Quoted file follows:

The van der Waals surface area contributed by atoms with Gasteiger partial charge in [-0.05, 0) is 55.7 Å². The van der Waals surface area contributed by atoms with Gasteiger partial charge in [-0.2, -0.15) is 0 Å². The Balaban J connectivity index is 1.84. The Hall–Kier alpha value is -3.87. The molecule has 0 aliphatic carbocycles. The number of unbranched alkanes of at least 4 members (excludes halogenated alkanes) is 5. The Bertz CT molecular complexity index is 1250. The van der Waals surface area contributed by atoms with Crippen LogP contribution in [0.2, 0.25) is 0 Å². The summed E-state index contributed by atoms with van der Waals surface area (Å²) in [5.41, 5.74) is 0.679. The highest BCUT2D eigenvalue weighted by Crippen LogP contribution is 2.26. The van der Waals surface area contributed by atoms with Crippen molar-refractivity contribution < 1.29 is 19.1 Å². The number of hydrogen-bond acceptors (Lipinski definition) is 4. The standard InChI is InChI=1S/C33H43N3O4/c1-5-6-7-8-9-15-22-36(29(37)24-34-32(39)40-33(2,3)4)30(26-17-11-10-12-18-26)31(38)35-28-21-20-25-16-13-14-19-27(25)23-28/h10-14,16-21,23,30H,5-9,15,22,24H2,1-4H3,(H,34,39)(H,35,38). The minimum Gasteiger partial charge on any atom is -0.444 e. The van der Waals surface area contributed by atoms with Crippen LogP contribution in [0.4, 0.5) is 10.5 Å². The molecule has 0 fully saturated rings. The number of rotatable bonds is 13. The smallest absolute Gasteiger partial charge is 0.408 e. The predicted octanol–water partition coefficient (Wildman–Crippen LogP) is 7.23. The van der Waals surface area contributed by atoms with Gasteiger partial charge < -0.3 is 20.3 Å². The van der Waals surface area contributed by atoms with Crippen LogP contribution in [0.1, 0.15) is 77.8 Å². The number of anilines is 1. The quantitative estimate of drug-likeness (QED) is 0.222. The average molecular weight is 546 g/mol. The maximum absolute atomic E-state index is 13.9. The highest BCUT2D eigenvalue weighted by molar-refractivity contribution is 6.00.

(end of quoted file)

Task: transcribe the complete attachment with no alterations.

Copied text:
The van der Waals surface area contributed by atoms with Gasteiger partial charge in [-0.05, 0) is 55.7 Å². The van der Waals surface area contributed by atoms with Gasteiger partial charge in [-0.2, -0.15) is 0 Å². The Balaban J connectivity index is 1.84. The Hall–Kier alpha value is -3.87. The molecule has 0 aliphatic carbocycles. The number of unbranched alkanes of at least 4 members (excludes halogenated alkanes) is 5. The Bertz CT molecular complexity index is 1250. The van der Waals surface area contributed by atoms with Crippen LogP contribution in [0.2, 0.25) is 0 Å². The summed E-state index contributed by atoms with van der Waals surface area (Å²) in [5.41, 5.74) is 0.679. The highest BCUT2D eigenvalue weighted by Crippen LogP contribution is 2.26. The van der Waals surface area contributed by atoms with Crippen molar-refractivity contribution < 1.29 is 19.1 Å². The number of hydrogen-bond acceptors (Lipinski definition) is 4. The standard InChI is InChI=1S/C33H43N3O4/c1-5-6-7-8-9-15-22-36(29(37)24-34-32(39)40-33(2,3)4)30(26-17-11-10-12-18-26)31(38)35-28-21-20-25-16-13-14-19-27(25)23-28/h10-14,16-21,23,30H,5-9,15,22,24H2,1-4H3,(H,34,39)(H,35,38). The minimum Gasteiger partial charge on any atom is -0.444 e. The van der Waals surface area contributed by atoms with Crippen LogP contribution in [0.4, 0.5) is 10.5 Å². The molecule has 0 fully saturated rings. The number of rotatable bonds is 13. The smallest absolute Gasteiger partial charge is 0.408 e. The predicted octanol–water partition coefficient (Wildman–Crippen LogP) is 7.23. The van der Waals surface area contributed by atoms with Gasteiger partial charge < -0.3 is 20.3 Å². The van der Waals surface area contributed by atoms with Crippen LogP contribution in [0.1, 0.15) is 77.8 Å². The number of anilines is 1. The quantitative estimate of drug-likeness (QED) is 0.222. The average molecular weight is 546 g/mol. The maximum absolute atomic E-state index is 13.9. The highest BCUT2D eigenvalue weighted by molar-refractivity contribution is 6.00.